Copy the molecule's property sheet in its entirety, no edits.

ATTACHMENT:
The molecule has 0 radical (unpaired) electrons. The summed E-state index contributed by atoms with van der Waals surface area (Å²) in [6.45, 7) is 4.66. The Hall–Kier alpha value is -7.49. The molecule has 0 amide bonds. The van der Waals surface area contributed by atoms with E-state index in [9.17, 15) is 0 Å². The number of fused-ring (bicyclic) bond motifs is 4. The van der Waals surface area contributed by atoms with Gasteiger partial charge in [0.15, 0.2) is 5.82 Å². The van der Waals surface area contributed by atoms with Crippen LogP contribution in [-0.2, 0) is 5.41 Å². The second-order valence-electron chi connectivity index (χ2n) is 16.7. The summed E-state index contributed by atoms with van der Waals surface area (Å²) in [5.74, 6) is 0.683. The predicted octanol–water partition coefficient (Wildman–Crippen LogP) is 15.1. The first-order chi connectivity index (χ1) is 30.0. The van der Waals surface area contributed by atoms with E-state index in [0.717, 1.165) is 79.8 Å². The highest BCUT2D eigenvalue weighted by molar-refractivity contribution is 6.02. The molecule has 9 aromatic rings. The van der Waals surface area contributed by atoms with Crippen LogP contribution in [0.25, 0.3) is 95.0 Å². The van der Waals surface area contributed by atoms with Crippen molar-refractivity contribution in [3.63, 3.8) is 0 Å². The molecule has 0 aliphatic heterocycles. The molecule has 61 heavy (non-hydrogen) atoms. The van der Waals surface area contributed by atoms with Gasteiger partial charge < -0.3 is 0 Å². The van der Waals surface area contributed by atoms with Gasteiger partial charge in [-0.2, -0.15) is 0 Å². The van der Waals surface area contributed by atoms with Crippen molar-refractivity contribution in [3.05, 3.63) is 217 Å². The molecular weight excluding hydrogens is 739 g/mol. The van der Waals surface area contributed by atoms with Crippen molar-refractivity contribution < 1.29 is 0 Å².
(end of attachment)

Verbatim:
The molecule has 0 radical (unpaired) electrons. The summed E-state index contributed by atoms with van der Waals surface area (Å²) in [6.45, 7) is 4.66. The Hall–Kier alpha value is -7.49. The molecule has 0 amide bonds. The van der Waals surface area contributed by atoms with E-state index in [9.17, 15) is 0 Å². The number of fused-ring (bicyclic) bond motifs is 4. The van der Waals surface area contributed by atoms with Gasteiger partial charge in [0.15, 0.2) is 5.82 Å². The van der Waals surface area contributed by atoms with Crippen LogP contribution in [-0.2, 0) is 5.41 Å². The second-order valence-electron chi connectivity index (χ2n) is 16.7. The summed E-state index contributed by atoms with van der Waals surface area (Å²) in [5.74, 6) is 0.683. The predicted octanol–water partition coefficient (Wildman–Crippen LogP) is 15.1. The first-order chi connectivity index (χ1) is 30.0. The van der Waals surface area contributed by atoms with E-state index in [0.717, 1.165) is 79.8 Å². The highest BCUT2D eigenvalue weighted by molar-refractivity contribution is 6.02. The molecule has 9 aromatic rings. The van der Waals surface area contributed by atoms with Crippen LogP contribution in [0.25, 0.3) is 95.0 Å². The van der Waals surface area contributed by atoms with Crippen molar-refractivity contribution in [3.63, 3.8) is 0 Å². The molecule has 0 aliphatic heterocycles. The molecule has 61 heavy (non-hydrogen) atoms. The van der Waals surface area contributed by atoms with Gasteiger partial charge < -0.3 is 0 Å². The van der Waals surface area contributed by atoms with Gasteiger partial charge in [-0.2, -0.15) is 0 Å². The van der Waals surface area contributed by atoms with Crippen molar-refractivity contribution in [3.05, 3.63) is 217 Å². The molecular weight excluding hydrogens is 739 g/mol. The van der Waals surface area contributed by atoms with Crippen molar-refractivity contribution < 1.29 is 0 Å².